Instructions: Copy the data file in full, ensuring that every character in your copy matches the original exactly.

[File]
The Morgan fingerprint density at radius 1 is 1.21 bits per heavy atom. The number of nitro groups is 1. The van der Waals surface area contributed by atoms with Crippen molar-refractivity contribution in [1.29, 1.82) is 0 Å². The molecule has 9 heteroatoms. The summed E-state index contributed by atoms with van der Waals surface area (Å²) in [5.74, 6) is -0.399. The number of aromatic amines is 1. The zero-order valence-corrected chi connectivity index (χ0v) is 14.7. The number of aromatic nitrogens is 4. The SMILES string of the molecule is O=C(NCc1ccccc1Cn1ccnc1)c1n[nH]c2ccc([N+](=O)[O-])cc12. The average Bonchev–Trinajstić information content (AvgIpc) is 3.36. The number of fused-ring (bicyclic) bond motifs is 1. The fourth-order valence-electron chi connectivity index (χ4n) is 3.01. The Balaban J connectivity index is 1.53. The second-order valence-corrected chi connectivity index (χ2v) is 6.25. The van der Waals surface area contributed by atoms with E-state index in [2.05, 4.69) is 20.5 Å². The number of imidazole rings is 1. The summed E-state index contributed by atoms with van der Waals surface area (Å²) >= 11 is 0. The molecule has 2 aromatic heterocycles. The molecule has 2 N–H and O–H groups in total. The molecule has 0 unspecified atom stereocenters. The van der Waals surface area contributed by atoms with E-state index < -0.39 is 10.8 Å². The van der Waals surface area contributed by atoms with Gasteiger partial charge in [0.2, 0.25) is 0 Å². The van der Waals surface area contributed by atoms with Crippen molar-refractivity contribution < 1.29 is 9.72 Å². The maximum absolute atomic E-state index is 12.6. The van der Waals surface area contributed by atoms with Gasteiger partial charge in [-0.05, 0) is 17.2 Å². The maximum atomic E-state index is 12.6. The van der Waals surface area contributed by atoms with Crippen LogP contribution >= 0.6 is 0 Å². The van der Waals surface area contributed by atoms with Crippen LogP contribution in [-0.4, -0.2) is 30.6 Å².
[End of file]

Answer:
The Morgan fingerprint density at radius 1 is 1.21 bits per heavy atom. The number of nitro groups is 1. The van der Waals surface area contributed by atoms with Crippen molar-refractivity contribution in [1.29, 1.82) is 0 Å². The molecule has 9 heteroatoms. The summed E-state index contributed by atoms with van der Waals surface area (Å²) in [5.74, 6) is -0.399. The number of aromatic amines is 1. The zero-order valence-corrected chi connectivity index (χ0v) is 14.7. The number of aromatic nitrogens is 4. The SMILES string of the molecule is O=C(NCc1ccccc1Cn1ccnc1)c1n[nH]c2ccc([N+](=O)[O-])cc12. The average Bonchev–Trinajstić information content (AvgIpc) is 3.36. The number of fused-ring (bicyclic) bond motifs is 1. The fourth-order valence-electron chi connectivity index (χ4n) is 3.01. The Balaban J connectivity index is 1.53. The second-order valence-corrected chi connectivity index (χ2v) is 6.25. The van der Waals surface area contributed by atoms with E-state index in [2.05, 4.69) is 20.5 Å². The number of imidazole rings is 1. The summed E-state index contributed by atoms with van der Waals surface area (Å²) >= 11 is 0. The molecule has 2 aromatic heterocycles. The molecule has 2 N–H and O–H groups in total. The molecule has 0 unspecified atom stereocenters. The van der Waals surface area contributed by atoms with E-state index < -0.39 is 10.8 Å². The van der Waals surface area contributed by atoms with Gasteiger partial charge in [0.2, 0.25) is 0 Å². The van der Waals surface area contributed by atoms with Crippen molar-refractivity contribution < 1.29 is 9.72 Å². The maximum absolute atomic E-state index is 12.6. The van der Waals surface area contributed by atoms with Gasteiger partial charge in [-0.05, 0) is 17.2 Å². The maximum atomic E-state index is 12.6. The van der Waals surface area contributed by atoms with Crippen LogP contribution >= 0.6 is 0 Å². The van der Waals surface area contributed by atoms with Crippen LogP contribution in [-0.4, -0.2) is 30.6 Å².